The evolution of the reputation of Vlad Dracula as a ruthless tyrant was due primarily to a series of printed documents that appeared throughout Europe in the 1480s and 1490s, several years after his death. However, these were preceded by more contemporary manuscripts, one of which was a poem by Michel Beheim. Composed while Dracula was still alive, the poem of over 1000 lines was first performed at the court of the Holy Roman Emperor Friedrich III during the winter of 1463. I say “performed,” as Beheim did more than just recite it; he sang his poetry, to the accompaniment of various musical instruments. The full title of the poem is “Von ainem wutrich der heis Trakle waida von der Walachei” (“Story of a Bloodthirsty Madman Called Dracula of Wallachia”).
Establishing the context of Beheim’s poem is essential, given the political implications of the damage it would do to Vlad Dracula’s reputation. First of all, the Dracula poem shares many of the characteristics of Beheim’s other works, specifically a tendency to exaggerate numbers for political purposes, to invent conversations of which there is no record, even to manufacture incidents. For Beheim, historical accuracy was less important than adherence to the central principle that history is a vehicle shaped at will and intended to promote a particular political point of view. (This may seem odd to us today, but one need think only of Tudor England, Soviet Russia, or even some productions of the History Channel!) The purpose of history, as exemplified in Beheim’s poems, is also moral, given his conviction that history is the working out of God’s plan for mankind. Of course, God’s plan included the political machinations of Beheim’s patron, Friedrich III and his allies. Not surprisingly, his poetry reverberates with images and narrative structures from the Bible. Also, that these poems were performed raises the possibility of deliberate dramatization by an entertainer ever conscious of the effect on his audience.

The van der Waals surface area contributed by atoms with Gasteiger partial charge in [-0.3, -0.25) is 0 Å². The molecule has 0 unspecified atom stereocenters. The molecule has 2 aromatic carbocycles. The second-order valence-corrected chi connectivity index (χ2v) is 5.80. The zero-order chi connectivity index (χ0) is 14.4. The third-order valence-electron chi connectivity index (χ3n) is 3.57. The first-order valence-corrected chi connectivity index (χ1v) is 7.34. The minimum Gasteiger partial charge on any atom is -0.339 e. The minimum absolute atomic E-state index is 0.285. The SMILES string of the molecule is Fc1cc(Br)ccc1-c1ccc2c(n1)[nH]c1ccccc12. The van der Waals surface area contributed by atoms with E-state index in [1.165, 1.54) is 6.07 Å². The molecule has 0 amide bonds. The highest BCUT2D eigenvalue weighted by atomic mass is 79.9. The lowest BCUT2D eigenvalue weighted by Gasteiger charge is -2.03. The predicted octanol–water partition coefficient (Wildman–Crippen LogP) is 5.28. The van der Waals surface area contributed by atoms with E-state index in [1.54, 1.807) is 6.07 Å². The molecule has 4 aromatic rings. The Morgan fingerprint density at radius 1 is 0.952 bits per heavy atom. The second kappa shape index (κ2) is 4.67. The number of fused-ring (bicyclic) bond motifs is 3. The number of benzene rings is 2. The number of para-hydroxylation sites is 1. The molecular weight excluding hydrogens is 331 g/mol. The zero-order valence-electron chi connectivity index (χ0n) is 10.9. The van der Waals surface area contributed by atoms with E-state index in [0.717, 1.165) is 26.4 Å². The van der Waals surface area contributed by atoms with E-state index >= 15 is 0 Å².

Beheim had no direct contact with Dracula. For his narrative, he relied on three sources: earlier widely-circulating narratives, most of which are part of what is now called the St Gall manuscript (from 1462); current events such as Vlad’s arrest, filtered through a political lens; and a first-hand account gleaned from a Catholic monk who had recently encountered Dracula in Transylvania and lived to tell his probably well-embellished tale.